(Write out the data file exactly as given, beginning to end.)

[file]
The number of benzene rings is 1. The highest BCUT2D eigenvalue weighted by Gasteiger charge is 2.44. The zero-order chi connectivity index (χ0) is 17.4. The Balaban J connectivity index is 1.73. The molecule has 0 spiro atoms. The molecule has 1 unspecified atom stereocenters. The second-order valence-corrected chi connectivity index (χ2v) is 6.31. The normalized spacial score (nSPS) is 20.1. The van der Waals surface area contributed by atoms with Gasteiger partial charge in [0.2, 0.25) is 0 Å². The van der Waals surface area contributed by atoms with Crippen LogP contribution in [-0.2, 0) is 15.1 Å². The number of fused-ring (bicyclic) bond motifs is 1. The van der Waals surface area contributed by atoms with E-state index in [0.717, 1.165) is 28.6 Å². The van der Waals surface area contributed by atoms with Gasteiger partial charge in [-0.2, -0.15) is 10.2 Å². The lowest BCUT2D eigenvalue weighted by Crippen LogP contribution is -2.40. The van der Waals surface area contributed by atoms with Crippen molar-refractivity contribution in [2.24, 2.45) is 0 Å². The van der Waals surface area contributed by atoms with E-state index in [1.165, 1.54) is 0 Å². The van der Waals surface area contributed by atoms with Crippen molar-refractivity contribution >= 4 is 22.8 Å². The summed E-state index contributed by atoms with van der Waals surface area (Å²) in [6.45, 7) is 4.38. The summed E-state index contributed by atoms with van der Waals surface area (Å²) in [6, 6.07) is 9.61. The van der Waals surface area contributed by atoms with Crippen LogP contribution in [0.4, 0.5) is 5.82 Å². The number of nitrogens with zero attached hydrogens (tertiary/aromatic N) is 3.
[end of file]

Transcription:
The number of benzene rings is 1. The highest BCUT2D eigenvalue weighted by Gasteiger charge is 2.44. The zero-order chi connectivity index (χ0) is 17.4. The Balaban J connectivity index is 1.73. The molecule has 0 spiro atoms. The molecule has 1 unspecified atom stereocenters. The second-order valence-corrected chi connectivity index (χ2v) is 6.31. The normalized spacial score (nSPS) is 20.1. The van der Waals surface area contributed by atoms with Gasteiger partial charge in [0.2, 0.25) is 0 Å². The van der Waals surface area contributed by atoms with Crippen LogP contribution in [-0.2, 0) is 15.1 Å². The number of fused-ring (bicyclic) bond motifs is 1. The van der Waals surface area contributed by atoms with E-state index in [0.717, 1.165) is 28.6 Å². The van der Waals surface area contributed by atoms with Gasteiger partial charge in [-0.2, -0.15) is 10.2 Å². The lowest BCUT2D eigenvalue weighted by Crippen LogP contribution is -2.40. The van der Waals surface area contributed by atoms with Crippen molar-refractivity contribution in [2.24, 2.45) is 0 Å². The van der Waals surface area contributed by atoms with E-state index in [1.165, 1.54) is 0 Å². The van der Waals surface area contributed by atoms with Crippen molar-refractivity contribution >= 4 is 22.8 Å². The summed E-state index contributed by atoms with van der Waals surface area (Å²) in [6.45, 7) is 4.38. The summed E-state index contributed by atoms with van der Waals surface area (Å²) in [6, 6.07) is 9.61. The van der Waals surface area contributed by atoms with Crippen LogP contribution in [0.4, 0.5) is 5.82 Å². The number of nitrogens with zero attached hydrogens (tertiary/aromatic N) is 3.